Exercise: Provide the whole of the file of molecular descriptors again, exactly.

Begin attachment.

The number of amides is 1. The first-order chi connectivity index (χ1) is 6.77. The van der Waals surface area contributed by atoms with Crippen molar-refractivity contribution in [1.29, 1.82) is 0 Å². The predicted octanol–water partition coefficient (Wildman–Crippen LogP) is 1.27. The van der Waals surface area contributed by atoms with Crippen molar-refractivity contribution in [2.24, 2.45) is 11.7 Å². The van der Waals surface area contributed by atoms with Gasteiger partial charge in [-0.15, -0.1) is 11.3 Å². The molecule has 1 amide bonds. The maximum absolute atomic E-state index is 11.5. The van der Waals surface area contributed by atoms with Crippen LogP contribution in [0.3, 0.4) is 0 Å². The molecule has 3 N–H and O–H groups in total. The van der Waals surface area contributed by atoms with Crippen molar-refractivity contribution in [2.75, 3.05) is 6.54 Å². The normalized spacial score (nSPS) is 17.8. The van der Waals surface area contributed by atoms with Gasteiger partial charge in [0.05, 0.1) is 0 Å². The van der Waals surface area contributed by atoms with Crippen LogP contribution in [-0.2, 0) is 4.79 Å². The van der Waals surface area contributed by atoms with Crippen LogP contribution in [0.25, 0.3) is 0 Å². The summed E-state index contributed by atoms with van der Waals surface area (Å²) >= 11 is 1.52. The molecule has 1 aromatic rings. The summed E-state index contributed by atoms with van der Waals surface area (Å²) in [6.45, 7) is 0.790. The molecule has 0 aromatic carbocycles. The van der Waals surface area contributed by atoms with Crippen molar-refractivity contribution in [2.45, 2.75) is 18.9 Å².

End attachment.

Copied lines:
The number of amides is 1. The first-order chi connectivity index (χ1) is 6.77. The van der Waals surface area contributed by atoms with Crippen molar-refractivity contribution in [1.29, 1.82) is 0 Å². The predicted octanol–water partition coefficient (Wildman–Crippen LogP) is 1.27. The van der Waals surface area contributed by atoms with Crippen molar-refractivity contribution in [2.24, 2.45) is 11.7 Å². The van der Waals surface area contributed by atoms with Gasteiger partial charge in [-0.15, -0.1) is 11.3 Å². The molecule has 1 amide bonds. The maximum absolute atomic E-state index is 11.5. The van der Waals surface area contributed by atoms with Crippen LogP contribution in [0.3, 0.4) is 0 Å². The molecule has 3 N–H and O–H groups in total. The van der Waals surface area contributed by atoms with Crippen molar-refractivity contribution in [2.75, 3.05) is 6.54 Å². The normalized spacial score (nSPS) is 17.8. The van der Waals surface area contributed by atoms with Gasteiger partial charge in [0.05, 0.1) is 0 Å². The van der Waals surface area contributed by atoms with Crippen LogP contribution in [-0.2, 0) is 4.79 Å². The van der Waals surface area contributed by atoms with Crippen LogP contribution in [0.25, 0.3) is 0 Å². The summed E-state index contributed by atoms with van der Waals surface area (Å²) >= 11 is 1.52. The molecule has 1 aromatic rings. The summed E-state index contributed by atoms with van der Waals surface area (Å²) in [6.45, 7) is 0.790. The molecule has 0 aromatic carbocycles. The van der Waals surface area contributed by atoms with Crippen molar-refractivity contribution in [2.45, 2.75) is 18.9 Å².